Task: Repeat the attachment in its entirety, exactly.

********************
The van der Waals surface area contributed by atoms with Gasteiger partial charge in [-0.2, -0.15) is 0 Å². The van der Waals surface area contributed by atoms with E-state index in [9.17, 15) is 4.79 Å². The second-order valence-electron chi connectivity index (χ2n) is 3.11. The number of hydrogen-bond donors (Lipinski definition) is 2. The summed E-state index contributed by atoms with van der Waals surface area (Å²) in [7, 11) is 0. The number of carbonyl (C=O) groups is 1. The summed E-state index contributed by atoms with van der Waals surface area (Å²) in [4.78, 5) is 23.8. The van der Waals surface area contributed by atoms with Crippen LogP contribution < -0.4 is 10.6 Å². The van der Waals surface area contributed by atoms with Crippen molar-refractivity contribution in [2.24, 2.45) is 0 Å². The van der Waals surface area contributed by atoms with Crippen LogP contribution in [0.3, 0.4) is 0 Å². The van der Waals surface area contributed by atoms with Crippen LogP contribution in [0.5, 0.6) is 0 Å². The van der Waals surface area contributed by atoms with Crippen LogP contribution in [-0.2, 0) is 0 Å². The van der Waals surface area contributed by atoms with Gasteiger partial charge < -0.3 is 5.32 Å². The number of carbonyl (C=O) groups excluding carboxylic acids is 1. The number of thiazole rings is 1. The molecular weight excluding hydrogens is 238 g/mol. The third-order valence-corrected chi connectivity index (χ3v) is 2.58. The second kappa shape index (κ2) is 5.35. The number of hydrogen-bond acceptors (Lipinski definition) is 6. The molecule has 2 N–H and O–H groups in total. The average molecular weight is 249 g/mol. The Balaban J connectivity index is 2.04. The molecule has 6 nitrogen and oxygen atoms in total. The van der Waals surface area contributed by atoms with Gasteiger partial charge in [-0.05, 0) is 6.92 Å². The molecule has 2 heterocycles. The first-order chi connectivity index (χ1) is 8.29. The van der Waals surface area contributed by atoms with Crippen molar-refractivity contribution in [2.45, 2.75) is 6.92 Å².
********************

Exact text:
The van der Waals surface area contributed by atoms with Gasteiger partial charge in [-0.2, -0.15) is 0 Å². The van der Waals surface area contributed by atoms with E-state index in [9.17, 15) is 4.79 Å². The second-order valence-electron chi connectivity index (χ2n) is 3.11. The number of hydrogen-bond donors (Lipinski definition) is 2. The summed E-state index contributed by atoms with van der Waals surface area (Å²) in [7, 11) is 0. The number of carbonyl (C=O) groups is 1. The summed E-state index contributed by atoms with van der Waals surface area (Å²) in [4.78, 5) is 23.8. The van der Waals surface area contributed by atoms with Crippen LogP contribution < -0.4 is 10.6 Å². The van der Waals surface area contributed by atoms with Crippen molar-refractivity contribution in [2.24, 2.45) is 0 Å². The van der Waals surface area contributed by atoms with Crippen LogP contribution in [0.3, 0.4) is 0 Å². The van der Waals surface area contributed by atoms with Crippen LogP contribution in [0.5, 0.6) is 0 Å². The van der Waals surface area contributed by atoms with Crippen LogP contribution in [-0.2, 0) is 0 Å². The van der Waals surface area contributed by atoms with Gasteiger partial charge < -0.3 is 5.32 Å². The number of carbonyl (C=O) groups excluding carboxylic acids is 1. The number of thiazole rings is 1. The molecular weight excluding hydrogens is 238 g/mol. The third-order valence-corrected chi connectivity index (χ3v) is 2.58. The second kappa shape index (κ2) is 5.35. The number of hydrogen-bond acceptors (Lipinski definition) is 6. The molecule has 2 N–H and O–H groups in total. The average molecular weight is 249 g/mol. The Balaban J connectivity index is 2.04. The molecule has 6 nitrogen and oxygen atoms in total. The van der Waals surface area contributed by atoms with Gasteiger partial charge in [-0.05, 0) is 6.92 Å². The molecule has 2 heterocycles. The first-order chi connectivity index (χ1) is 8.29. The van der Waals surface area contributed by atoms with Crippen molar-refractivity contribution in [2.45, 2.75) is 6.92 Å².